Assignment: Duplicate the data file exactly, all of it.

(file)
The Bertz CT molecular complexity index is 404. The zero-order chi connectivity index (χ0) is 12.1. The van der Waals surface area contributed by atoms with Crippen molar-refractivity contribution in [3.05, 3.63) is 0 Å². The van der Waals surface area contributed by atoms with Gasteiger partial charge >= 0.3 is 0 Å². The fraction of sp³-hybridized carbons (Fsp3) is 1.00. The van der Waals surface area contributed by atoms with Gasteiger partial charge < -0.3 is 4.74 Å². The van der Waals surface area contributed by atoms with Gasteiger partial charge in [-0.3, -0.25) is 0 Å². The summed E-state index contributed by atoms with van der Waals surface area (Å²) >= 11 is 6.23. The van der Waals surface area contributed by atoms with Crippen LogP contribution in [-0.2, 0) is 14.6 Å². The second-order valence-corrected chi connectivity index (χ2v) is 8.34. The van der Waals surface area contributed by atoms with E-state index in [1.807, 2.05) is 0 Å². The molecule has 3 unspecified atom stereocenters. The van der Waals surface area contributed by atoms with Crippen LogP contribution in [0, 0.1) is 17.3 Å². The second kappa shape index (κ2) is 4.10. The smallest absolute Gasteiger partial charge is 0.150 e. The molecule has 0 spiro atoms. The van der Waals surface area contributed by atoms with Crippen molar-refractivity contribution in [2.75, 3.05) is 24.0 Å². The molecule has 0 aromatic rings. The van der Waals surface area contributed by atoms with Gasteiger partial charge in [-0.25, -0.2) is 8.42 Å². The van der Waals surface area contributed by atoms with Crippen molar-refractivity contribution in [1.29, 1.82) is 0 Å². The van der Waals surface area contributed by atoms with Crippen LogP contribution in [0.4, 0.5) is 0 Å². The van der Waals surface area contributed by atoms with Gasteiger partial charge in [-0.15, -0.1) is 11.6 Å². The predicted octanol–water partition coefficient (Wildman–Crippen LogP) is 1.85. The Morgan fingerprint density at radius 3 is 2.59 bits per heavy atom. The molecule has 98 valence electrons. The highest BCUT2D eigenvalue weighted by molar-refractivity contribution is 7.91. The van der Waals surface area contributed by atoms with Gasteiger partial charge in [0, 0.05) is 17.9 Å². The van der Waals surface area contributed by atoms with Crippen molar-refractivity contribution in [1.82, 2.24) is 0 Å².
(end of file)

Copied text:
The Bertz CT molecular complexity index is 404. The zero-order chi connectivity index (χ0) is 12.1. The van der Waals surface area contributed by atoms with Crippen molar-refractivity contribution in [3.05, 3.63) is 0 Å². The van der Waals surface area contributed by atoms with Gasteiger partial charge >= 0.3 is 0 Å². The fraction of sp³-hybridized carbons (Fsp3) is 1.00. The van der Waals surface area contributed by atoms with Gasteiger partial charge < -0.3 is 4.74 Å². The van der Waals surface area contributed by atoms with Gasteiger partial charge in [-0.3, -0.25) is 0 Å². The summed E-state index contributed by atoms with van der Waals surface area (Å²) >= 11 is 6.23. The van der Waals surface area contributed by atoms with Crippen LogP contribution in [-0.2, 0) is 14.6 Å². The second-order valence-corrected chi connectivity index (χ2v) is 8.34. The van der Waals surface area contributed by atoms with E-state index in [1.807, 2.05) is 0 Å². The molecule has 3 unspecified atom stereocenters. The van der Waals surface area contributed by atoms with Crippen LogP contribution in [0, 0.1) is 17.3 Å². The second kappa shape index (κ2) is 4.10. The smallest absolute Gasteiger partial charge is 0.150 e. The molecule has 0 spiro atoms. The van der Waals surface area contributed by atoms with Crippen molar-refractivity contribution in [2.75, 3.05) is 24.0 Å². The molecule has 0 aromatic rings. The van der Waals surface area contributed by atoms with Gasteiger partial charge in [-0.25, -0.2) is 8.42 Å². The van der Waals surface area contributed by atoms with Crippen molar-refractivity contribution in [1.29, 1.82) is 0 Å². The van der Waals surface area contributed by atoms with Crippen LogP contribution in [0.4, 0.5) is 0 Å². The van der Waals surface area contributed by atoms with Gasteiger partial charge in [-0.15, -0.1) is 11.6 Å². The predicted octanol–water partition coefficient (Wildman–Crippen LogP) is 1.85. The Morgan fingerprint density at radius 3 is 2.59 bits per heavy atom. The molecule has 98 valence electrons. The highest BCUT2D eigenvalue weighted by molar-refractivity contribution is 7.91. The van der Waals surface area contributed by atoms with Gasteiger partial charge in [0, 0.05) is 17.9 Å². The van der Waals surface area contributed by atoms with Crippen molar-refractivity contribution in [1.82, 2.24) is 0 Å².